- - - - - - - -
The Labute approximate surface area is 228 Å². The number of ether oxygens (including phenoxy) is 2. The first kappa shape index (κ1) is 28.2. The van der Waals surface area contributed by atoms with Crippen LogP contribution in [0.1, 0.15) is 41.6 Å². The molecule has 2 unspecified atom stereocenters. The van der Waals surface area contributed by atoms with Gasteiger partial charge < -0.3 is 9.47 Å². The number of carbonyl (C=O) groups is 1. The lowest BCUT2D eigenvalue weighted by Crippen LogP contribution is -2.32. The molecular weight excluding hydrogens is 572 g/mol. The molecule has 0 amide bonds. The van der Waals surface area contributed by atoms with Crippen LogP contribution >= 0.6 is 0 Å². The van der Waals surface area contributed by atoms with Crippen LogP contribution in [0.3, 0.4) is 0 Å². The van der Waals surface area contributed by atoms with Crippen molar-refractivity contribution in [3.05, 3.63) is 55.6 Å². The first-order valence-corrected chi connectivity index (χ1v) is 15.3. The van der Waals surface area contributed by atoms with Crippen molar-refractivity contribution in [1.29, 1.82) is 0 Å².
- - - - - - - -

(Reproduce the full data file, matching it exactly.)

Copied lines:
The Labute approximate surface area is 228 Å². The number of ether oxygens (including phenoxy) is 2. The first kappa shape index (κ1) is 28.2. The van der Waals surface area contributed by atoms with Crippen LogP contribution in [0.1, 0.15) is 41.6 Å². The molecule has 2 unspecified atom stereocenters. The van der Waals surface area contributed by atoms with Gasteiger partial charge < -0.3 is 9.47 Å². The number of carbonyl (C=O) groups is 1. The lowest BCUT2D eigenvalue weighted by Crippen LogP contribution is -2.32. The molecular weight excluding hydrogens is 572 g/mol. The molecule has 0 amide bonds. The van der Waals surface area contributed by atoms with Crippen LogP contribution >= 0.6 is 0 Å². The van der Waals surface area contributed by atoms with Crippen LogP contribution in [0.3, 0.4) is 0 Å². The van der Waals surface area contributed by atoms with Crippen molar-refractivity contribution in [3.05, 3.63) is 55.6 Å². The first-order valence-corrected chi connectivity index (χ1v) is 15.3. The van der Waals surface area contributed by atoms with Crippen molar-refractivity contribution in [1.29, 1.82) is 0 Å².